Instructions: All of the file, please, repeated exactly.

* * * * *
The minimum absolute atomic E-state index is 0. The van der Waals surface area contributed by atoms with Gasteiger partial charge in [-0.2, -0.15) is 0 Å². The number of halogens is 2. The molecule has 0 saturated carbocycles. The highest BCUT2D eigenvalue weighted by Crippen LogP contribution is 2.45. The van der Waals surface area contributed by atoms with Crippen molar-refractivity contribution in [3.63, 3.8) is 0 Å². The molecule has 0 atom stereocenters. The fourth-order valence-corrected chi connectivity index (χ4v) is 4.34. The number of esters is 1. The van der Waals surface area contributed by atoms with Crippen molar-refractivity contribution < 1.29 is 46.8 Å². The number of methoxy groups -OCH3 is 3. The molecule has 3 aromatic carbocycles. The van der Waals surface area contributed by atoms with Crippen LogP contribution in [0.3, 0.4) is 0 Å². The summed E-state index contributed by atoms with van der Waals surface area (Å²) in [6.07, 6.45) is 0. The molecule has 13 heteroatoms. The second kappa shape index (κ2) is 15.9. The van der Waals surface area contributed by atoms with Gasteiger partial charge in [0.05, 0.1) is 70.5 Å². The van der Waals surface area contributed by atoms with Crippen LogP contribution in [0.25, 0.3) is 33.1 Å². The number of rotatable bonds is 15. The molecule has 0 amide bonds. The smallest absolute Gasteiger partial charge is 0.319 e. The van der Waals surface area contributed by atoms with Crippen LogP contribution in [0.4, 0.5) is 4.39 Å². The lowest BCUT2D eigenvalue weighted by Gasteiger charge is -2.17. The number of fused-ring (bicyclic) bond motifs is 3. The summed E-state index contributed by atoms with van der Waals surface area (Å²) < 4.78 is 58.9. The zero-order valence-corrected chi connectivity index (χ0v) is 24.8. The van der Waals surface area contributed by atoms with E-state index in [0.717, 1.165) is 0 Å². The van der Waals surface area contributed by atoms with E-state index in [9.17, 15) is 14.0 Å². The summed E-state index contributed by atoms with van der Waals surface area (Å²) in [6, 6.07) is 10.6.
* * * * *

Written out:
The minimum absolute atomic E-state index is 0. The van der Waals surface area contributed by atoms with Gasteiger partial charge in [-0.2, -0.15) is 0 Å². The number of halogens is 2. The molecule has 0 saturated carbocycles. The highest BCUT2D eigenvalue weighted by Crippen LogP contribution is 2.45. The van der Waals surface area contributed by atoms with Crippen molar-refractivity contribution in [3.63, 3.8) is 0 Å². The molecule has 0 atom stereocenters. The fourth-order valence-corrected chi connectivity index (χ4v) is 4.34. The number of esters is 1. The van der Waals surface area contributed by atoms with Crippen molar-refractivity contribution < 1.29 is 46.8 Å². The number of methoxy groups -OCH3 is 3. The molecule has 3 aromatic carbocycles. The van der Waals surface area contributed by atoms with Crippen LogP contribution in [0.3, 0.4) is 0 Å². The summed E-state index contributed by atoms with van der Waals surface area (Å²) in [6.07, 6.45) is 0. The molecule has 13 heteroatoms. The second kappa shape index (κ2) is 15.9. The van der Waals surface area contributed by atoms with Gasteiger partial charge in [0.05, 0.1) is 70.5 Å². The van der Waals surface area contributed by atoms with Crippen LogP contribution in [0.25, 0.3) is 33.1 Å². The number of rotatable bonds is 15. The molecule has 0 amide bonds. The smallest absolute Gasteiger partial charge is 0.319 e. The van der Waals surface area contributed by atoms with Crippen LogP contribution in [0.4, 0.5) is 4.39 Å². The lowest BCUT2D eigenvalue weighted by Gasteiger charge is -2.17. The number of fused-ring (bicyclic) bond motifs is 3. The summed E-state index contributed by atoms with van der Waals surface area (Å²) < 4.78 is 58.9. The zero-order valence-corrected chi connectivity index (χ0v) is 24.8. The van der Waals surface area contributed by atoms with E-state index in [0.717, 1.165) is 0 Å². The van der Waals surface area contributed by atoms with E-state index in [9.17, 15) is 14.0 Å². The summed E-state index contributed by atoms with van der Waals surface area (Å²) in [6, 6.07) is 10.6.